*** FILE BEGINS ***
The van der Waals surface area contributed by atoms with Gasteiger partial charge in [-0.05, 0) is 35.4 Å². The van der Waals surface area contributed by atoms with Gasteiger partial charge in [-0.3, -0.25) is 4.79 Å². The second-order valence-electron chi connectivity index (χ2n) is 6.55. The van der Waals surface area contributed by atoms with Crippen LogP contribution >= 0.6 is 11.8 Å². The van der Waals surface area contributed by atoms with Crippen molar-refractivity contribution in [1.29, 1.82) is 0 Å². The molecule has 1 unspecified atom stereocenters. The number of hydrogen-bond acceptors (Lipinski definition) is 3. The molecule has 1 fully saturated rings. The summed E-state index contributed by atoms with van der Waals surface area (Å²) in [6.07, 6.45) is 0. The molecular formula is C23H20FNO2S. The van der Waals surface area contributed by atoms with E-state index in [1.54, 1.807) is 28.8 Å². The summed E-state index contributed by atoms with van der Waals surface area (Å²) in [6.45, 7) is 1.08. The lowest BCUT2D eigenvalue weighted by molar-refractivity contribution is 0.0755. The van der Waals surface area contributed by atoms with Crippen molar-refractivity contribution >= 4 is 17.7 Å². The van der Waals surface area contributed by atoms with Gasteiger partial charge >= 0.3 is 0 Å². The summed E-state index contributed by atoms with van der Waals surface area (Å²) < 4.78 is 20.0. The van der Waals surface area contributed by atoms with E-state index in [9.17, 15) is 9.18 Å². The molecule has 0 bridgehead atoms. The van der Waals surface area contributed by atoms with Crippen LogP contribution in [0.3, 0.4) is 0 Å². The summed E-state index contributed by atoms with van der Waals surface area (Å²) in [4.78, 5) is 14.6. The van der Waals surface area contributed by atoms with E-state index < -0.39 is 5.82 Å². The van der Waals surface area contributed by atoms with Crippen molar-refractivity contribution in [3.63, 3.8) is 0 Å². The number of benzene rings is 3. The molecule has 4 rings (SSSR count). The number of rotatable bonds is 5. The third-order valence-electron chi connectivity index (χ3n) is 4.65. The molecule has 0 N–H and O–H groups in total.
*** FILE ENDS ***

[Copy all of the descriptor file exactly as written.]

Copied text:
The van der Waals surface area contributed by atoms with Gasteiger partial charge in [-0.05, 0) is 35.4 Å². The van der Waals surface area contributed by atoms with Gasteiger partial charge in [-0.3, -0.25) is 4.79 Å². The second-order valence-electron chi connectivity index (χ2n) is 6.55. The van der Waals surface area contributed by atoms with Crippen LogP contribution >= 0.6 is 11.8 Å². The van der Waals surface area contributed by atoms with Crippen molar-refractivity contribution in [1.29, 1.82) is 0 Å². The molecule has 1 unspecified atom stereocenters. The number of hydrogen-bond acceptors (Lipinski definition) is 3. The molecule has 1 fully saturated rings. The summed E-state index contributed by atoms with van der Waals surface area (Å²) in [6.07, 6.45) is 0. The molecular formula is C23H20FNO2S. The van der Waals surface area contributed by atoms with E-state index in [1.54, 1.807) is 28.8 Å². The summed E-state index contributed by atoms with van der Waals surface area (Å²) in [6.45, 7) is 1.08. The lowest BCUT2D eigenvalue weighted by molar-refractivity contribution is 0.0755. The van der Waals surface area contributed by atoms with Crippen molar-refractivity contribution >= 4 is 17.7 Å². The van der Waals surface area contributed by atoms with Gasteiger partial charge >= 0.3 is 0 Å². The summed E-state index contributed by atoms with van der Waals surface area (Å²) < 4.78 is 20.0. The van der Waals surface area contributed by atoms with E-state index in [9.17, 15) is 9.18 Å². The molecule has 0 bridgehead atoms. The van der Waals surface area contributed by atoms with Crippen LogP contribution in [0.3, 0.4) is 0 Å². The summed E-state index contributed by atoms with van der Waals surface area (Å²) in [4.78, 5) is 14.6. The van der Waals surface area contributed by atoms with E-state index < -0.39 is 5.82 Å². The van der Waals surface area contributed by atoms with Crippen molar-refractivity contribution in [3.63, 3.8) is 0 Å². The number of benzene rings is 3. The molecule has 4 rings (SSSR count). The number of rotatable bonds is 5. The third-order valence-electron chi connectivity index (χ3n) is 4.65. The molecule has 0 N–H and O–H groups in total.